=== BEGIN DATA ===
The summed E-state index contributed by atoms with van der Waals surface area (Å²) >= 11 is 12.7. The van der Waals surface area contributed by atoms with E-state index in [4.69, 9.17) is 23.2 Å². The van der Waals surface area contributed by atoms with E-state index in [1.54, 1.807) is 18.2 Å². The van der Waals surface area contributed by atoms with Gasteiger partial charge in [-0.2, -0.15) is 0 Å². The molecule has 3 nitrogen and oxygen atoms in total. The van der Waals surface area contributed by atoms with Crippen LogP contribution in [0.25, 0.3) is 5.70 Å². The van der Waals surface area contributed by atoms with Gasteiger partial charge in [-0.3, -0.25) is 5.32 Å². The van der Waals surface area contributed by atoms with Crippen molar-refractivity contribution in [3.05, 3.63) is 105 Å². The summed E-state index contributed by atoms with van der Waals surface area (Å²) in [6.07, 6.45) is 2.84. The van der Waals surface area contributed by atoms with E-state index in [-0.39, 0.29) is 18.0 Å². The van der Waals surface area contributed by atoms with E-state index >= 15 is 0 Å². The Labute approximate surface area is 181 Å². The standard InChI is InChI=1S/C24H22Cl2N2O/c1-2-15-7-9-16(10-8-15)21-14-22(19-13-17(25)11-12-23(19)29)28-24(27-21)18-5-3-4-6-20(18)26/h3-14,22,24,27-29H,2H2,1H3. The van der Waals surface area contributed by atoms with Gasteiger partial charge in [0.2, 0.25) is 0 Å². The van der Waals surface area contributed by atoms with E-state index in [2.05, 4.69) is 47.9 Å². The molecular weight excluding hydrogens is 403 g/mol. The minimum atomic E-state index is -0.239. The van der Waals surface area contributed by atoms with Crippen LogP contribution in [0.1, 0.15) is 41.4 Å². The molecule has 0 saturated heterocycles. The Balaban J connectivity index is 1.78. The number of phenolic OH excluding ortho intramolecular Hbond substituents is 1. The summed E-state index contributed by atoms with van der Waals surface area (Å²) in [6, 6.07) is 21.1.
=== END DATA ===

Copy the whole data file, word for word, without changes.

The summed E-state index contributed by atoms with van der Waals surface area (Å²) >= 11 is 12.7. The van der Waals surface area contributed by atoms with E-state index in [4.69, 9.17) is 23.2 Å². The van der Waals surface area contributed by atoms with E-state index in [1.54, 1.807) is 18.2 Å². The van der Waals surface area contributed by atoms with Gasteiger partial charge in [-0.2, -0.15) is 0 Å². The molecule has 3 nitrogen and oxygen atoms in total. The van der Waals surface area contributed by atoms with Crippen LogP contribution in [0.25, 0.3) is 5.70 Å². The van der Waals surface area contributed by atoms with Gasteiger partial charge in [-0.3, -0.25) is 5.32 Å². The van der Waals surface area contributed by atoms with Crippen molar-refractivity contribution in [3.05, 3.63) is 105 Å². The summed E-state index contributed by atoms with van der Waals surface area (Å²) in [6.07, 6.45) is 2.84. The van der Waals surface area contributed by atoms with E-state index in [-0.39, 0.29) is 18.0 Å². The van der Waals surface area contributed by atoms with E-state index >= 15 is 0 Å². The Labute approximate surface area is 181 Å². The standard InChI is InChI=1S/C24H22Cl2N2O/c1-2-15-7-9-16(10-8-15)21-14-22(19-13-17(25)11-12-23(19)29)28-24(27-21)18-5-3-4-6-20(18)26/h3-14,22,24,27-29H,2H2,1H3. The van der Waals surface area contributed by atoms with Gasteiger partial charge in [0.2, 0.25) is 0 Å². The van der Waals surface area contributed by atoms with E-state index in [2.05, 4.69) is 47.9 Å². The molecular weight excluding hydrogens is 403 g/mol. The minimum atomic E-state index is -0.239. The van der Waals surface area contributed by atoms with Crippen LogP contribution in [0.1, 0.15) is 41.4 Å². The molecule has 0 saturated heterocycles. The Balaban J connectivity index is 1.78. The number of phenolic OH excluding ortho intramolecular Hbond substituents is 1. The summed E-state index contributed by atoms with van der Waals surface area (Å²) in [6, 6.07) is 21.1.